Effectiveness of HIFU
The team headed by professor Guy Vallancien (IMM Paris) recently won an award for the best study(1) for its pioneering research into a ablathermy-based "disease control" approach. From 1997 to 2000, 12 patients received "focal treatment" with HIFU. Ten years on, none of the patients have died from prostate cancer. No significant side effects or metastases have been reported. During the follow-up period, five patients received additional treatment but there was no increase in complications.
(1) Focal therapy with HIFU for prostate cancer in the elderly: A feasibility study with 10 years follow-up, Department of urology, Institut Montsouris, Université Paris Descartes, France ; FTW, Amsterdam 2009
A multicenter study conducted between 1995 and 2000, involving 402 patients at six European sites, revealed that the cancerous tissue disappeared in 87% of patients who received first-line treatment with HIFU. A recently-published scientific paper (2), which also concerns several European centers, confirmed the long-term effectiveness of HIFU (with some patients having nine-year follow-up histories).
(2) First Analysis of the Long-Term Results with Transrectal HIFU in Patients with Localised Prostate Cancer, Andreas Blana et al, European Urology 53 (2008) 1194-1203
Continence and sexual function preservation
98% of patients did not experience any incontinence issues (3) and 87% remained sexually potent when ablathermy was performed in conjunction with a strategy to preserve the erector nerves (4).
(3) The Status of High-Intensity Focused Ultrasound in the Treatment of Localized Prostate Cancer and the Impact of a Combined Resection, C. Chaussy, S. Thüroff, Munich-Harlaching University, Germany, Current Urology Reports, Volume 4, Issue 3, 2003: 248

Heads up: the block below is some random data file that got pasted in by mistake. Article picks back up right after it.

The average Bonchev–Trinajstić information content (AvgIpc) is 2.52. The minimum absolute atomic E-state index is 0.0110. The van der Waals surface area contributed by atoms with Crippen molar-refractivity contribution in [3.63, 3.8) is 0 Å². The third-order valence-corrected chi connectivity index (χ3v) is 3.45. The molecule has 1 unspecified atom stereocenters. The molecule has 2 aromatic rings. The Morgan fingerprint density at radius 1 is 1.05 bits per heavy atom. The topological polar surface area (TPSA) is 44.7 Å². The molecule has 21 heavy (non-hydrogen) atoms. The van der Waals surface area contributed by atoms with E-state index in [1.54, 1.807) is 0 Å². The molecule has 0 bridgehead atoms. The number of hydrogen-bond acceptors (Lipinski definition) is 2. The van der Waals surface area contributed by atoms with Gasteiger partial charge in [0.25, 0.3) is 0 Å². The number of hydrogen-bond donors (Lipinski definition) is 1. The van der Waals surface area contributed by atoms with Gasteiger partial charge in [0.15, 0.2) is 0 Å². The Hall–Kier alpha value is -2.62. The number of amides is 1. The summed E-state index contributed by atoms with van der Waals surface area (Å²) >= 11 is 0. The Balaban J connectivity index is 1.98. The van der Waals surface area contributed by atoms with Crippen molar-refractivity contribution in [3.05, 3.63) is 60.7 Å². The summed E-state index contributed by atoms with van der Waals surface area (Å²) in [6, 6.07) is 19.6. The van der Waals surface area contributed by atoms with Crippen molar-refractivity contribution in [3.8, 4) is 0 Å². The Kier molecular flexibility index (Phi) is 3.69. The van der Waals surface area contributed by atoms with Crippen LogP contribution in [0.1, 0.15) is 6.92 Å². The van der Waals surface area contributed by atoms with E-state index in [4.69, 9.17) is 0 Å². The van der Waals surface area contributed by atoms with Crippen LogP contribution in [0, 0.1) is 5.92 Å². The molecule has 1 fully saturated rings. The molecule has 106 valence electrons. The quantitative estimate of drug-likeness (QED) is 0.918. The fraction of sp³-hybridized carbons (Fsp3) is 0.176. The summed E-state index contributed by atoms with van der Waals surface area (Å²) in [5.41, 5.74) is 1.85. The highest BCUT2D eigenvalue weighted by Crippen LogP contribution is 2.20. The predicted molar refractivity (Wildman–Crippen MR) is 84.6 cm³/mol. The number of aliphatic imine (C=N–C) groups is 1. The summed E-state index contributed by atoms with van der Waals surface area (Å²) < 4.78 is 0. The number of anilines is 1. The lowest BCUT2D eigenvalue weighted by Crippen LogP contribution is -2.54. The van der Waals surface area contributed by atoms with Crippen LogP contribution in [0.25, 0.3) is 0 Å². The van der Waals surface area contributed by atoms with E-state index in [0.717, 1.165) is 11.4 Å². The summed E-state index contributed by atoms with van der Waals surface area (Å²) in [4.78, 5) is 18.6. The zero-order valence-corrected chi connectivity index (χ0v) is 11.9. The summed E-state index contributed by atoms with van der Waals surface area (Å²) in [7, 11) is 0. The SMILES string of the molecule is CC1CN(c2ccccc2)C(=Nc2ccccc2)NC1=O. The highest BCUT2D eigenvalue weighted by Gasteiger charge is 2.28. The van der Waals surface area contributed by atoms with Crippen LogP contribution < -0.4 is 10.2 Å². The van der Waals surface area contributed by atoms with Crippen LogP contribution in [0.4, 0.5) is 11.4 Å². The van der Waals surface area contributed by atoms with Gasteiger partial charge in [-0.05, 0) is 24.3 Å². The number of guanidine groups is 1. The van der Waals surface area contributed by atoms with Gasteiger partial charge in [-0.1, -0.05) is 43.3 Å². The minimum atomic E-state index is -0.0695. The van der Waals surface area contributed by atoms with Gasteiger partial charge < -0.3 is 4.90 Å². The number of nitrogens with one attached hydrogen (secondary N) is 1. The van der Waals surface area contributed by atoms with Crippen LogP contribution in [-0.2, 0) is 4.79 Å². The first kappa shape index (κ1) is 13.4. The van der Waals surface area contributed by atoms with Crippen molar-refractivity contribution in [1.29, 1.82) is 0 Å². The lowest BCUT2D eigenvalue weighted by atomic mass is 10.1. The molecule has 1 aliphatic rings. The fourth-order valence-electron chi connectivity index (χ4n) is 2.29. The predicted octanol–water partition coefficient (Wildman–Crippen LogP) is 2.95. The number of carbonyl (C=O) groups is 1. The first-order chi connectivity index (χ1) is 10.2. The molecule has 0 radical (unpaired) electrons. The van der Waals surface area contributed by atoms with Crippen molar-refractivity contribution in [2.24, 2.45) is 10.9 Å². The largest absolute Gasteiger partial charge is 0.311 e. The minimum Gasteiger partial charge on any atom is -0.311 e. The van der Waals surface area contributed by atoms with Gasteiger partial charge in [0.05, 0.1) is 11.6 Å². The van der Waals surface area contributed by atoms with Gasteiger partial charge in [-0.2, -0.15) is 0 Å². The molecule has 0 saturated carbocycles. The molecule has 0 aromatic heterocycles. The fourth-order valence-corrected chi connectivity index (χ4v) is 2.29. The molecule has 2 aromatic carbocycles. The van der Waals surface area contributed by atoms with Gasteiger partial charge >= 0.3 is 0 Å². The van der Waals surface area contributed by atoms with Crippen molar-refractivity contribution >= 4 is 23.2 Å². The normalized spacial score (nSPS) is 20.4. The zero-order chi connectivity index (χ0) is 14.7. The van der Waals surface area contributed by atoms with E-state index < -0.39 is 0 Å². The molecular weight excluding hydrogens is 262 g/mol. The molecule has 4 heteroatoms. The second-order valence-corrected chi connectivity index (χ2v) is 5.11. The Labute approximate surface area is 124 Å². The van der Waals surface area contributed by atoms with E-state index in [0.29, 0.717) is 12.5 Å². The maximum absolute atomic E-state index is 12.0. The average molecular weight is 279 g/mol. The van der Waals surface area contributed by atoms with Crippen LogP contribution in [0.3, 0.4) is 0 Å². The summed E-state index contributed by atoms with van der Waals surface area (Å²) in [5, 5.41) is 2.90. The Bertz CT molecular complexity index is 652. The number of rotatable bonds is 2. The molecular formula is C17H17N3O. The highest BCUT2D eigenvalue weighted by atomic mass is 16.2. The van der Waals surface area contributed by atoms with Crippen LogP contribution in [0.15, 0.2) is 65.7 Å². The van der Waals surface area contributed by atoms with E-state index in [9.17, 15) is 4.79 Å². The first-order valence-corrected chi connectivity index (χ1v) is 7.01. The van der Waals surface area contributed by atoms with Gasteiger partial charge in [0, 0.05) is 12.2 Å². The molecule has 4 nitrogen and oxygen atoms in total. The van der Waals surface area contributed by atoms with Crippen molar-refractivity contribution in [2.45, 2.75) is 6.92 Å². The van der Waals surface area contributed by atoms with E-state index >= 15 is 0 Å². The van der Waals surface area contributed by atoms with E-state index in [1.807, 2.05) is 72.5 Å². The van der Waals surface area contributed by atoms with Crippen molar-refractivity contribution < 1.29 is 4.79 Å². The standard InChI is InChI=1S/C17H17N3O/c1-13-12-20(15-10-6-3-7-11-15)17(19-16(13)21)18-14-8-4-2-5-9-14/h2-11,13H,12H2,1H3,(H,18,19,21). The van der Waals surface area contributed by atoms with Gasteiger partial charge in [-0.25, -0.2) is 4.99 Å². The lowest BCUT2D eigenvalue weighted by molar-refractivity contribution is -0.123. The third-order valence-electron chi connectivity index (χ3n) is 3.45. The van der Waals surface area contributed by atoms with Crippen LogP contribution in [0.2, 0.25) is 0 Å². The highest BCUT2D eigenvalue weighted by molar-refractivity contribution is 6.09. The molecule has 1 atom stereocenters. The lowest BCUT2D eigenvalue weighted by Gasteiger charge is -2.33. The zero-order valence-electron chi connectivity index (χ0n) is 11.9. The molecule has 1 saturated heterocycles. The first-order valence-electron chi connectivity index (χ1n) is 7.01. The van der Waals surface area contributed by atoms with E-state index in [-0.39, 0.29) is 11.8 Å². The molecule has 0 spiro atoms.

(4) High-Intensity Focused Ultrasound and Localized Prostate Cancer: Efficacy Results from the European Multicentric Study, S. Thüroff et al, Journal of Endourology, Volume 17, Number 8, October 2003
Effective cancer control
According to an international literature review by Association Française d’Urologie (5) concerning the effectiveness of and tolerance to ablathermy in patients with localized prostate cancer who received first-line treatment with the HIFU device up to 93% (64-93%) of patients satisfied the criteria for being declared cured.
(5) High-intensity focused ultrasound in prostate cancer; a systematic literature review of the French Association of Urology, Xavier Rebillard et al, BJU International 2008 1464-410X.2008.07504.x
Another leading European ablathermy center, the Saint Joseph Caritas hospital in Germany has published a paper entitled Eight Years’ Experience With High-Intensity Focused Ultrasonography for Treatment of Localized Prostate Cancer (6), covering a cohort of 163 patients. After an average follow-up of almost five years, 92.7% of patients had negative check-up biopsies. More than 98% of patients reported no severe incontinence. The ability to have erections depended on the treatment strategy chosen by the patient and his urologist.
(6) Eight Years’ Experience With High-Intensity Focused Ultrasonography for Treatment of Localized Prostate Cancer, Andreas Blana et al, Journal of Urology 2008.06.062
HIFU prostate cancer treatment is efficient for recurrence after radiation therapy
Doctors Albert Gelet and F.J. Murat from the urology department at Edouard Herriot hospital in Lyons pioneered the treatment of cases of localized recurrence following radiotherapy (7). A paper by Doctors Murat and Poissonnier published in European Urology 2008) describes a cohort of 167 patients treated for the aforementioned indication. The results, with 10 years' follow-up, are highly satisfactory: 73% of check-up biopsies were negative and the morbidity rate remained acceptable among a high-risk population offered a new chance of a cure.
(7) Mid-term Results Demonstrate Salvage High-Intensity Focused Ultrasound (HIFU) as an Effective and Acceptably Morbid Salvage Treatment Option for Locally Radiorecurrent Prostate Cancer, François-Joseph Murat et al, 2008 European Urology, doi:10.1016/j.eururo.2008.04.091